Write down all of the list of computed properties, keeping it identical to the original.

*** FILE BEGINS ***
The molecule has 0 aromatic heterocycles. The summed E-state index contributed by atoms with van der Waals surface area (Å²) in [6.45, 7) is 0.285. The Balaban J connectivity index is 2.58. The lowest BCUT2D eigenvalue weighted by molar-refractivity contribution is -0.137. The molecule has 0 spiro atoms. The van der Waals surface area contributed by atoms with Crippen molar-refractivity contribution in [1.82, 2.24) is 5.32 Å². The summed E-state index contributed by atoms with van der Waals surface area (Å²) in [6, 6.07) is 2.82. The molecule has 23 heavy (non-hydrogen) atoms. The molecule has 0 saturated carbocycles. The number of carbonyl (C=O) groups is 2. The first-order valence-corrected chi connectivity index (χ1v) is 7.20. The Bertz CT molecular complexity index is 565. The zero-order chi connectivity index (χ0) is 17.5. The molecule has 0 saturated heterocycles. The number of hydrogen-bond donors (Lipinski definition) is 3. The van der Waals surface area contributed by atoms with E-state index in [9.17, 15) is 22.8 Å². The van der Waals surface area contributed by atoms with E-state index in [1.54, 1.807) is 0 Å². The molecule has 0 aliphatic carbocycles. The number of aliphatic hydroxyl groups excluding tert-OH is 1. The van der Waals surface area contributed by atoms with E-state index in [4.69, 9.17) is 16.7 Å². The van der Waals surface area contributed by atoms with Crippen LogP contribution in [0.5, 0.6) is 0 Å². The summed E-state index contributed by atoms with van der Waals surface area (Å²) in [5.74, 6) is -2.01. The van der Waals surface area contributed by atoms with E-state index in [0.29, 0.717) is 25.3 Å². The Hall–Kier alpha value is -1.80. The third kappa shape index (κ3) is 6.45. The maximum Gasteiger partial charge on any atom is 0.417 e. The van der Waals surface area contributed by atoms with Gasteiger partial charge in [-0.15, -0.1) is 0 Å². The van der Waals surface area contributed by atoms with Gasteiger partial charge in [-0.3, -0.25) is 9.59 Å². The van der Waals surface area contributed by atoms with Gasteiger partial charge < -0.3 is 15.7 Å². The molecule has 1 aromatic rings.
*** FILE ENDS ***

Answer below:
The molecule has 0 aromatic heterocycles. The summed E-state index contributed by atoms with van der Waals surface area (Å²) in [6.45, 7) is 0.285. The Balaban J connectivity index is 2.58. The lowest BCUT2D eigenvalue weighted by molar-refractivity contribution is -0.137. The molecule has 0 spiro atoms. The van der Waals surface area contributed by atoms with Crippen molar-refractivity contribution in [1.82, 2.24) is 5.32 Å². The summed E-state index contributed by atoms with van der Waals surface area (Å²) in [6, 6.07) is 2.82. The molecule has 23 heavy (non-hydrogen) atoms. The molecule has 0 saturated carbocycles. The number of carbonyl (C=O) groups is 2. The first-order valence-corrected chi connectivity index (χ1v) is 7.20. The Bertz CT molecular complexity index is 565. The zero-order chi connectivity index (χ0) is 17.5. The molecule has 0 saturated heterocycles. The number of hydrogen-bond donors (Lipinski definition) is 3. The van der Waals surface area contributed by atoms with E-state index in [9.17, 15) is 22.8 Å². The van der Waals surface area contributed by atoms with E-state index in [1.54, 1.807) is 0 Å². The molecule has 0 aliphatic carbocycles. The number of aliphatic hydroxyl groups excluding tert-OH is 1. The van der Waals surface area contributed by atoms with E-state index in [4.69, 9.17) is 16.7 Å². The van der Waals surface area contributed by atoms with Crippen LogP contribution in [0.5, 0.6) is 0 Å². The summed E-state index contributed by atoms with van der Waals surface area (Å²) in [5.74, 6) is -2.01. The van der Waals surface area contributed by atoms with E-state index in [0.29, 0.717) is 25.3 Å². The Hall–Kier alpha value is -1.80. The third kappa shape index (κ3) is 6.45. The maximum Gasteiger partial charge on any atom is 0.417 e. The van der Waals surface area contributed by atoms with Gasteiger partial charge in [-0.15, -0.1) is 0 Å². The van der Waals surface area contributed by atoms with Gasteiger partial charge in [-0.3, -0.25) is 9.59 Å². The van der Waals surface area contributed by atoms with Gasteiger partial charge < -0.3 is 15.7 Å². The molecule has 1 aromatic rings.